Protests escalate after Stockton City Council meeting

Denise Friday, left, and Deon Smith Downs, right, hold up a sign for Colby Friday at the April 7 Stockton City Council meeting. PHOTO BY MIKAEL HONZELL

Tensions have been high in the Stockton City Council chamber since Feb. 21, when a group of protestors identified with Stockton chapter of Black Lives Matter were removed from leave City Hall for causing a scene by police in riot gear.

The protestors returned on March 7, seeking answers in the deaths of Colby Friday and James Rivera; two African American males who were shot and killed by police in separate incidents.

Denise Friday, left, and Deon Smith Downs, right, hold up a sign for Colby Friday at the April 7 Stockton City Council meeting. PHOTO BY MIKAEL HONZELL

Denise Friday and Deon Smith Downs mothers of the victims, were also at the meeting, asking the council to release footage of the incident in which Colby Friday was shot.

“Once again, I’m here because my son, Colby Friday, was assassinated by officer David Wells,” said Friday to the council. “And I want to know where we are going from here. Because I know there is surveillance video there in Jamestown and I’m asking that the surveillance would be released; because if you guys have nothing to hide, why can’t you just release everything so people know where we stand?”

Colby Friday was shot and killed near the Jamestown Plaza after an officer matched his identity with a robbery suspect in August 2016.

According to an article on Fox 40, the suspect ran away from the officer, armed with a handgun.

After Colby Friday stopped running, he and the officer got into a confrontation that made the officer fear for his safety and others, leading to him to shooting the armed suspect, who later died in the hospital.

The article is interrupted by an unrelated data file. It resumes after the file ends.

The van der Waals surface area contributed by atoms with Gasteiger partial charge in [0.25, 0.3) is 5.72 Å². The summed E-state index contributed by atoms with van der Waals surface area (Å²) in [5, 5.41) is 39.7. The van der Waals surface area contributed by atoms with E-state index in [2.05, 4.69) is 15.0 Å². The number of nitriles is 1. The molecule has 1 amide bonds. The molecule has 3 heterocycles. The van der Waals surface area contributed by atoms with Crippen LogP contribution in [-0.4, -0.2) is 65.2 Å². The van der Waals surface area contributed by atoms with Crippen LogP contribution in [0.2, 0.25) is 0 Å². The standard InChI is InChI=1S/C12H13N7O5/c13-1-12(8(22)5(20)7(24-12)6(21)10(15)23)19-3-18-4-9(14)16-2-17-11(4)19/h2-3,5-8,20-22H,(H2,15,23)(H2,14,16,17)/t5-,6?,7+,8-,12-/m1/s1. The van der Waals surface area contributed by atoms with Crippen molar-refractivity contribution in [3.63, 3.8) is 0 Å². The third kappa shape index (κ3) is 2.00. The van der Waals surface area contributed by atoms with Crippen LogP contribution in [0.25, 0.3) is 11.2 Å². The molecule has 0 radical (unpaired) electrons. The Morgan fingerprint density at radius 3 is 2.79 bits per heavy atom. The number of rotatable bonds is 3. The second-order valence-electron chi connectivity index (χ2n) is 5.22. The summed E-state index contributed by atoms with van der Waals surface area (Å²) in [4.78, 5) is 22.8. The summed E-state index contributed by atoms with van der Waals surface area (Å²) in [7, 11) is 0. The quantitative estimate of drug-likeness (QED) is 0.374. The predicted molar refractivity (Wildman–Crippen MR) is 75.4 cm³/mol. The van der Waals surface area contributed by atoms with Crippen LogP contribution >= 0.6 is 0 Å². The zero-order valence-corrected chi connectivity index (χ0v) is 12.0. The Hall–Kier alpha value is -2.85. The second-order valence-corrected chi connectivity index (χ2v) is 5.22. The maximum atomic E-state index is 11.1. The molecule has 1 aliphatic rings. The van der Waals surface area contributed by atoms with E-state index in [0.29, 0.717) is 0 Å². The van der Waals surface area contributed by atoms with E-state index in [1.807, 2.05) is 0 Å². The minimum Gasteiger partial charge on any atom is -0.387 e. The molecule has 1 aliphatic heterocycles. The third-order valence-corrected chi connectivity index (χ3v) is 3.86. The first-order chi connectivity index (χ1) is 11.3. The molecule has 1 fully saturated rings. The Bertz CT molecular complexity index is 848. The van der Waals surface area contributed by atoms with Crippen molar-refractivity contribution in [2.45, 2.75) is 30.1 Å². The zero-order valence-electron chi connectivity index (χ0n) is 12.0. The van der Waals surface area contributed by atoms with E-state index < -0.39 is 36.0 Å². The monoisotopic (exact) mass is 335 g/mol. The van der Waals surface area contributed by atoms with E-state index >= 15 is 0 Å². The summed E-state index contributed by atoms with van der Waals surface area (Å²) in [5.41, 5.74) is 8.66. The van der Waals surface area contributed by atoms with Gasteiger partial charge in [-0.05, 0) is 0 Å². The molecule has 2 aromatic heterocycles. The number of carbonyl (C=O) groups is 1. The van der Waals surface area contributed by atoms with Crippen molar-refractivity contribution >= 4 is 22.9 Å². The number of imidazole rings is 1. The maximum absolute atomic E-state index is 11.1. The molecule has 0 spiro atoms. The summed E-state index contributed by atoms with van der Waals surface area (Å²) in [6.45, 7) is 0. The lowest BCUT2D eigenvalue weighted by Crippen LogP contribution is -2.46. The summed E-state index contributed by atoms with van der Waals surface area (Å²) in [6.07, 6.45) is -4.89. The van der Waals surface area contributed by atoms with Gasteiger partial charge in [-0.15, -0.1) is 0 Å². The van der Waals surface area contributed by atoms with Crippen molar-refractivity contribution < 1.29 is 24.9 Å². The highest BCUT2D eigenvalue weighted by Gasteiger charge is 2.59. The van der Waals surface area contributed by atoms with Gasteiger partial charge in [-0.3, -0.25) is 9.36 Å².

Family and friends want to know why the officer used excessive force, suspecting he didn’t really have to shoot Friday.

However, due to the council being unable to respond to the public’s comments, this has left protestors and family members feeling ignored.

“It’s like a ping-pong game,” said Downs. “We’re still not having a conversation. So they keep telling the people that they want to build community relations, but that (council members not responding) is not community relations.

I’m tired of ping pong. Look at how many families have been through this. I think there are 35 families whose loved ones were killed by police, unarmed. And they still don’t have any answers.”

Protestors are expected to return to these meetings until they get answers, as well as a change in how things are run in the city.

“I would like for the police to release any type of footage from surveillance or body cameras within 72 hours,” Friday said. “It’s a law in the states where this happens. I would also like that the police to stop racial profiling individuals. They approach whites differently than they do a black person.”

Gabriel Mendez, 18, said this profiling applies to more than just African Americans.

“What I hope to accomplish by coming to these meetings is to be able to wear the clothing my mom buys me, without walking down the street and the police hopping out the car to ask me what gang I’m from,” said Mendez.

The April 7 meeting didn’t get out of hand like the one on Feb. 21 inside the council chambers.

However, not long after the meeting ended, members of the protest group approached a man in the Martin Luther King Jr. Plaza across from City Hall and began punching and kicking him. The man was hospitalized, according to Officer Joe Silva, who released a statement on the Stockton Police Department’s Facebook page.

The press release went on to read the protestors then walked out into the streets blocking traffic, some doing the same on ramps for the Crosstown Freeway. Protestors eventually marched to the Police Department, where a total of 12 arrest were made.